Mordantly funny and mercifully brief, writer-director Sally Potter’s “The Party” locks seven members of London’s elite in a fancy flat and watches with wry amusement as they pick one another to pieces.
Shot in shimmery widescreen black and white, the movie’s visual scheme has obviously been designed to conjure memories of Luis Buñuel’s “The Exterminating Angel” and Mike Nichols’ 1966 film of Edward Albee’s “Who’s Afraid of Virginia Woolf.” While it goes without saying that “The Party” doesn’t rank alongside such masterpieces, the truth is that very few movies do and this is still a scabrously good time.
They were all supposed to be celebrating the election of Janet (Kristin Scott Thomas) to a plush new political position overseeing Britain’s National Health Service. But right away something’s off, as we notice her furtively texting a lover while her unhappy husband Bill (Timothy Spall, so gaunt these days I at first mistook him for Tom Waits) is quietly getting blotto in the living room and blasting old blues records at top volume. Janet’s thunder is stolen almost immediately, when lesbian pals Martha and Jinny (Cherry Jones and Emily Mortimer) hijack the party by excitedly announcing that the latter is pregnant with triplets.
Such a violation of etiquette doesn’t sit well with April (Patricia Clarkson), their caustic American friend. But then again, nothing seems to sit well with April, who’s currently in the middle of breaking up with her smiley, New Age guru boyfriend Gottfried (Bruno Ganz) and can’t seem to form a sentence without slipping in at least six or seven insults. She’s one of those horrid kind of people who like to pride themselves on “being brutally honest” and “telling it like it is,” when really they just get off on being rude.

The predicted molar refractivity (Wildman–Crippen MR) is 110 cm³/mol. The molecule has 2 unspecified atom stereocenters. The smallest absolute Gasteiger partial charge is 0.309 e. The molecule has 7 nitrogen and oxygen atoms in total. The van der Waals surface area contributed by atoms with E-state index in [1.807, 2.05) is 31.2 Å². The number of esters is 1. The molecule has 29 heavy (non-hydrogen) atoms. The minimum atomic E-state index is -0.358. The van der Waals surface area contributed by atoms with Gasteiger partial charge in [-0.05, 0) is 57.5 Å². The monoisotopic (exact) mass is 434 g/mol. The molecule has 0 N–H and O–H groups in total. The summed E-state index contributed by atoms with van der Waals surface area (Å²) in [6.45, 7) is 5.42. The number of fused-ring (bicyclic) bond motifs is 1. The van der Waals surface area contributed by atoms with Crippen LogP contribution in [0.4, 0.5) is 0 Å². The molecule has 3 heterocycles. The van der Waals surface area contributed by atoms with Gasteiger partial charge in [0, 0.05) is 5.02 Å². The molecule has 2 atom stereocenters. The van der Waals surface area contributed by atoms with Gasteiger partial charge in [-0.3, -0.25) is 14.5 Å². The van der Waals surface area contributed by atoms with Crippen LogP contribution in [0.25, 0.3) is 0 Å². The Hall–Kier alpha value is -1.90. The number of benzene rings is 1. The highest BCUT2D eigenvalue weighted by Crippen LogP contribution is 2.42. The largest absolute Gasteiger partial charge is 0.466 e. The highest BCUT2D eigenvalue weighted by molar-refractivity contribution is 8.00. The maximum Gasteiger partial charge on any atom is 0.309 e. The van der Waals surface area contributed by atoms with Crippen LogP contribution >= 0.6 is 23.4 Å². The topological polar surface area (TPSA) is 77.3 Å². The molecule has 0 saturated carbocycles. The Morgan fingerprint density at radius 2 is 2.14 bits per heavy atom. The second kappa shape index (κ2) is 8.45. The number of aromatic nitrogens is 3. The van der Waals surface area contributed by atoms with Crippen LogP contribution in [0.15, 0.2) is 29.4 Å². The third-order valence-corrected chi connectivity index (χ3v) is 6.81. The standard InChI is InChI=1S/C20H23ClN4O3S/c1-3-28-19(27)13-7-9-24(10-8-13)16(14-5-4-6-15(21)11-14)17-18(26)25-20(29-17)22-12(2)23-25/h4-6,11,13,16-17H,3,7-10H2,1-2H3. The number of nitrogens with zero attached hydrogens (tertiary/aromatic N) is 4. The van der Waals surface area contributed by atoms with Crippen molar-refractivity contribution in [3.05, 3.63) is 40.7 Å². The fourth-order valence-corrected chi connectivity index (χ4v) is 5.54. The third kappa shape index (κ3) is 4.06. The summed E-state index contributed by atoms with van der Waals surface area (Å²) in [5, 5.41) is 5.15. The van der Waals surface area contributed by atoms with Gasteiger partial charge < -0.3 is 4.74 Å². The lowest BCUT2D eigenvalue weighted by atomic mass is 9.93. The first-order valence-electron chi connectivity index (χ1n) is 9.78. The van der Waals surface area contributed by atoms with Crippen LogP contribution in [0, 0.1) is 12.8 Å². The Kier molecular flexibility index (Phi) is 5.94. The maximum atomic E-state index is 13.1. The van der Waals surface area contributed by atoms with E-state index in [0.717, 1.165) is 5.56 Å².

Oh, and there’s also a twitchy finance bro (Cillian Murphy) snorting lines in the bathroom and playing with a pistol.
“The Party” proceeds according to the classic rules of a locked-room farce, with a bombshell revelation going off about once every 10 minutes or so and reconfiguring the relationships of all the guests. Potter has long been fascinated with the bourgeoisie behaving badly, though she can be such a formalist that in films like 1992’s gender-bending “Orlando” or the 2004’s rhyming verse romance “Yes” I’m not always 100 percent sure I grok where she’s coming from. In Potter’s most straightforwardly affecting film, 2013’s semi-autobiographical “Ginger and Rosa,” she skewered the free-love '60s, depicting emotional consequences seldom seen in such remembrances.
There’s a clear post-Brexit anxiety in “The Party” as we watch London’s upper crust devouring itself. None of these well-meaning, hyper-educated liberals have been able to see what’s been happening right under their noses, and the avaricious banker might be the most decent one of the bunch. (On the other hand, he might also be a murderer.) But beyond any political implications it’s a pleasure to watch these performers ping-ponging off one another, with Potter giving these actresses we don’t see nearly enough of in movies these days plenty of room to strut their stuff.
Clarkson, in particular, is a gas, as she offhandedly abuses all of her scene partners. Her character can’t even muster up a compliment without instantly adding two or three qualifiers. You’ll wonder how Ganz’s beaming, beatific Gottfried ever got through a date with her in the first place, though it’s suggested his spiritual streak is a recent conversion. (He probably turned to a higher power just to put up with her.) These characters are so abrasive that Potter’s brevity becomes the soul of the movie’s wit.
Seventy-one minutes sounds like an awfully short running time but it’s just right for this one, closing out quickly with a final twist that’s no less delicious for being pretty predictable. It’s a “Party” you’ll be glad you stopped by and even happier you didn’t stay long.